Pritpal Aujla has joined Roark Capital Group as chief financial officer after more than 12 years working at EIG Global Energy Partners, most recently as CFO.
Aujla joins the firm at a fraught time. The firm has made a series of bets on restaurant, retail healthcare and health, wellness and beauty businesses that serve customers through retail outlets. Many such outlets have been closed to customer traffic for several weeks to help tamp down the Covid-19 pandemic. The firm also invests in consumer and business services.
Aujla (pictured) did not respond to requests for comment for this article. An executive at EIG Global Energy Partners said that the firm has retained an executive search firm to find candidates to replace Aujla. The executive did not respond to a request for additional details.
JSPI Capital Partners has set out to acquire companies in the lower middle market, bringing expertise in turning around troubled companies that should serve it well in the wake of the Covid-19 pandemic.
Ira J. Perlmuter, founder and managing director, said that the firm, founded in January, plans to invest $1 million to $7 million to acquire “great companies,” some of which will have have run into temporary trouble. “You can get great bang for the buck in that end of the market and really help these companies,” said Perlmuter (pictured). The firm plans to be industry-agnostic.’
The global pandemic has largely shut down senior hiring.
But H.I.G. Capital found a way around the impracticality of holding in-person interviews, giving office tours, and wooing candidates and their spouses with fancy dinners. It hired someone it already knew–Matt Gullen, who spent more than nine years at the firm from 2007 to 2016 before leaving as a principal to become a partner at Comvest Partners.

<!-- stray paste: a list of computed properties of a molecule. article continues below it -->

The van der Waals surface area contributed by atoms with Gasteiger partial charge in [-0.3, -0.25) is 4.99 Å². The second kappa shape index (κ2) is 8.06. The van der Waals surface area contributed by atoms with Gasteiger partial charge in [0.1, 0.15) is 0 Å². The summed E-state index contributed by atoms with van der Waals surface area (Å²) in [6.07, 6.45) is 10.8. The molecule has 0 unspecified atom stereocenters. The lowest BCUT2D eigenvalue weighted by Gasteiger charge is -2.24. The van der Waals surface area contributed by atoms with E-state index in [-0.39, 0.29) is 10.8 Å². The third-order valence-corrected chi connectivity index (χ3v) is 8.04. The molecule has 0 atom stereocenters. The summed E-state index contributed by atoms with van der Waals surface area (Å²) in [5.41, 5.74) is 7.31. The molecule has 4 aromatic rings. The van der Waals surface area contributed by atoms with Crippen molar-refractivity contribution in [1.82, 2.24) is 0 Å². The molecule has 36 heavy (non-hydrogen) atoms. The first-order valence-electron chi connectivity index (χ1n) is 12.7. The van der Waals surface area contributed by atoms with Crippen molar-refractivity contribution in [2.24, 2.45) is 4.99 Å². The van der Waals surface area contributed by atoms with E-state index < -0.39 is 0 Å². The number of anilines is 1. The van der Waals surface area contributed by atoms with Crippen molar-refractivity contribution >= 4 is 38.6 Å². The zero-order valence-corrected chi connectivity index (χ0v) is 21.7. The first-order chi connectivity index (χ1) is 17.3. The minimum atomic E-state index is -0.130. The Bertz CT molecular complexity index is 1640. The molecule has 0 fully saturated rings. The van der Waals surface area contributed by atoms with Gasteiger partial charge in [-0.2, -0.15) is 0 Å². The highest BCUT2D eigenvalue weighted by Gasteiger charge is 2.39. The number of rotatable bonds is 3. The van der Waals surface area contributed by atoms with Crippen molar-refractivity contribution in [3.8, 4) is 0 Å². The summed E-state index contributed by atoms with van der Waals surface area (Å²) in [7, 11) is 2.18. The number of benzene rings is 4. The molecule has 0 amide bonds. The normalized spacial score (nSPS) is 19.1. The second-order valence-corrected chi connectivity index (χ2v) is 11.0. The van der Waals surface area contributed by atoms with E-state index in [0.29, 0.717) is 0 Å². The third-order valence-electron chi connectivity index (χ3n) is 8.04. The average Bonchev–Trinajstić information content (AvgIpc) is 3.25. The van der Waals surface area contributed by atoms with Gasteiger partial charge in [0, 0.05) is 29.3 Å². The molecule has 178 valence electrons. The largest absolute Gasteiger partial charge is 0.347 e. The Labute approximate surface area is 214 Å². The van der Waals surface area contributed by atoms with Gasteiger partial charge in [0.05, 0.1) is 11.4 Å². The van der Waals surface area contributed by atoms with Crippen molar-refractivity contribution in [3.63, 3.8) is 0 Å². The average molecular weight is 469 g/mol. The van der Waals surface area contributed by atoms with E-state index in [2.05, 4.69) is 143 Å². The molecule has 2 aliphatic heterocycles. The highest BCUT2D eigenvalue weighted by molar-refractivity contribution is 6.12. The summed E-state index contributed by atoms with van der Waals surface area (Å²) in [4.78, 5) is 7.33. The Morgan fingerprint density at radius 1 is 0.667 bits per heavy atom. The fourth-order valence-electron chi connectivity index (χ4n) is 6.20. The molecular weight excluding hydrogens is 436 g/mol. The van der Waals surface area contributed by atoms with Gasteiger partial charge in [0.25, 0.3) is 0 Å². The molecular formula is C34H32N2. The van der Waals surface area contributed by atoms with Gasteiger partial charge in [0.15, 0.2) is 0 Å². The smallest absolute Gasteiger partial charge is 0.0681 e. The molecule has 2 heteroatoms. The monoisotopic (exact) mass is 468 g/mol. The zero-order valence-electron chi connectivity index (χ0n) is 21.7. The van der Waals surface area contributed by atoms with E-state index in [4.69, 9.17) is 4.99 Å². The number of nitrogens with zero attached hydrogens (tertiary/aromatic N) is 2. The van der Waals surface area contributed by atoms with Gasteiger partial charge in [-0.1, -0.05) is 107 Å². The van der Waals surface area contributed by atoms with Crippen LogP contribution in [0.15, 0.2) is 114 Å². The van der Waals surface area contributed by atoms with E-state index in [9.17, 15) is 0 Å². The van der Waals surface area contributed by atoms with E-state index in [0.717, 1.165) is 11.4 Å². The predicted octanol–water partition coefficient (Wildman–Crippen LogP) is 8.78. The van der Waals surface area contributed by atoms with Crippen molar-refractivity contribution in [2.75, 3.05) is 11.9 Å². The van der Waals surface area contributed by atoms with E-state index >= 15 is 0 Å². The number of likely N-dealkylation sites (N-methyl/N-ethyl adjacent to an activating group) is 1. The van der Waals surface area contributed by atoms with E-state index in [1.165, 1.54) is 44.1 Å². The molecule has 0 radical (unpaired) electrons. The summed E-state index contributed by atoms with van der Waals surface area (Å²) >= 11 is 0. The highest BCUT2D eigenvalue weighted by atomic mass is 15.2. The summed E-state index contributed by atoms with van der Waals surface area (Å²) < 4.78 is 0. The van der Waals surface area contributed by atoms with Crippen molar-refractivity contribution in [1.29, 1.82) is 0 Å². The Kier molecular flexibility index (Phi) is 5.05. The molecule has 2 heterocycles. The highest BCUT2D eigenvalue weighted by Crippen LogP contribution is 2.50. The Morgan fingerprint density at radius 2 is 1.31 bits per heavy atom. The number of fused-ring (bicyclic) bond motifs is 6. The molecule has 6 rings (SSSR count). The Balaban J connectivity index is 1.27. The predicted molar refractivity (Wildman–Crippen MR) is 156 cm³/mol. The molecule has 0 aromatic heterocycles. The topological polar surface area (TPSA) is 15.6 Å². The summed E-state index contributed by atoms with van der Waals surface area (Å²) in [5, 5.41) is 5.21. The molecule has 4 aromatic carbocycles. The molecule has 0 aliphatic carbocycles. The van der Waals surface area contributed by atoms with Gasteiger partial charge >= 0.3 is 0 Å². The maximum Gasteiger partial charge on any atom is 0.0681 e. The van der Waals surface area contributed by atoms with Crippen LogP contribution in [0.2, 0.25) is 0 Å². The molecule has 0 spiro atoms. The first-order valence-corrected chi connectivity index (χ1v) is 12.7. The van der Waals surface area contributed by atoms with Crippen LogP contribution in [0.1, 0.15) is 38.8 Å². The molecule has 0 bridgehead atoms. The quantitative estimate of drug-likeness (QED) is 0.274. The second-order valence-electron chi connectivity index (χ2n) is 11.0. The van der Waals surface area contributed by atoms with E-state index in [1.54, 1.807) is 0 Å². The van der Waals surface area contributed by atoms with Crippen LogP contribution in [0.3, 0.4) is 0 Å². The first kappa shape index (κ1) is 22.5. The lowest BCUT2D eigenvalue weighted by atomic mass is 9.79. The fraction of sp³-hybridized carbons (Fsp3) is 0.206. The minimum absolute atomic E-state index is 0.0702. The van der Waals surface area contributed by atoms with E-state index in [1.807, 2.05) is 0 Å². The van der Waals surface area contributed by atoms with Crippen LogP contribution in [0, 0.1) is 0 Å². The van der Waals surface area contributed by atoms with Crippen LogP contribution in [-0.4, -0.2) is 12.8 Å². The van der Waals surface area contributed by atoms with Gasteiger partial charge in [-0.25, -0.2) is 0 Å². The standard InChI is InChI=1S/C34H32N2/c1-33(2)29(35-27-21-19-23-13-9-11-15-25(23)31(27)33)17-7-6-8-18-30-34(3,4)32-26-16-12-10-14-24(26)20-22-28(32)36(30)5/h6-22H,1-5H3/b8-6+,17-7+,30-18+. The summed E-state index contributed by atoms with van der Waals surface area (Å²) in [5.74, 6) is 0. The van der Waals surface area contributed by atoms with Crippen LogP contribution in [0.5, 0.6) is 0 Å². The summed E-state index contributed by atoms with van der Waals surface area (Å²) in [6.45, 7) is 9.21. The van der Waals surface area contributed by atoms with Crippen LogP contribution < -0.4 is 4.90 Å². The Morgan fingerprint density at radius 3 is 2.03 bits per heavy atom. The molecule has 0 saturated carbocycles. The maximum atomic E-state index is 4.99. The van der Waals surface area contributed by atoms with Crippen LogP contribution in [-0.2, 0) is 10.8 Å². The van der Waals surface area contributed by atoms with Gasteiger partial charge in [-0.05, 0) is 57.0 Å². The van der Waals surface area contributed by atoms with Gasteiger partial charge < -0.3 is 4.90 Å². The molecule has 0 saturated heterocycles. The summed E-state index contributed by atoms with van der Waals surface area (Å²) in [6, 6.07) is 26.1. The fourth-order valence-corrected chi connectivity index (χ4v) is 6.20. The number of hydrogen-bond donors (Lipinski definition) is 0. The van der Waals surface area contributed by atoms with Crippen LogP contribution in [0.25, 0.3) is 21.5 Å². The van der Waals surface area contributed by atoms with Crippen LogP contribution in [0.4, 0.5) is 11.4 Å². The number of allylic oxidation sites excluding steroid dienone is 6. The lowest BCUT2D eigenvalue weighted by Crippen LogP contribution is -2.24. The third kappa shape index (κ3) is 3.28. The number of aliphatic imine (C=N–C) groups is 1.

As a new managing director in the Miami office, Gullen takes responsibility for finding and executing on both platform and add-on acquisitions in business services, chemicals, telecommunications and manufacturing. Before leaving H.I.G. Capital in 2016 Gullen had served on the boards of several H.I.G. Capital portfolio companies. They include Cornerstone Chemical Company, Lexmark Carpet Mills and Valtris Specialty Chemicals.
Perhaps remembering bitter lessons from past downturns, institutional investors seem determined not to pull back on their private equity programs.
An early April survey of just over 100 limited partners by placement agent Eaton Partners found nearly two thirds (64 percent) making no changes to their “private market allocations” in the face of Covid-19. Another 15 percent said they are increasing their allocations, while 21 percent said they are cutting their allocations.
Intermediate Capital Group, the London-based asset manager with $46 billion in AUM, this week announced three senior additions to its start-up mid-market private equity team based in New York City. It also launched a search for an analyst/associate to provide them with junior-level support.
Climbing aboard the team led by Senior Managing Director Alan “AJ” Jones are senior members Uzair Dossani, Evan Eason and Kevin Gregory. Dossani most recently was a partner at Harvest Partners, where he specialized in backing chemical, industrial, logistics and packaging companies.
Eason was a partner at Olympus Partners specializing in business services, financial services, consumer, and industrial companies. Gregory most recently led the healthcare practice at Aquiline Capital Partners, while also covering financial services and business services for the firm.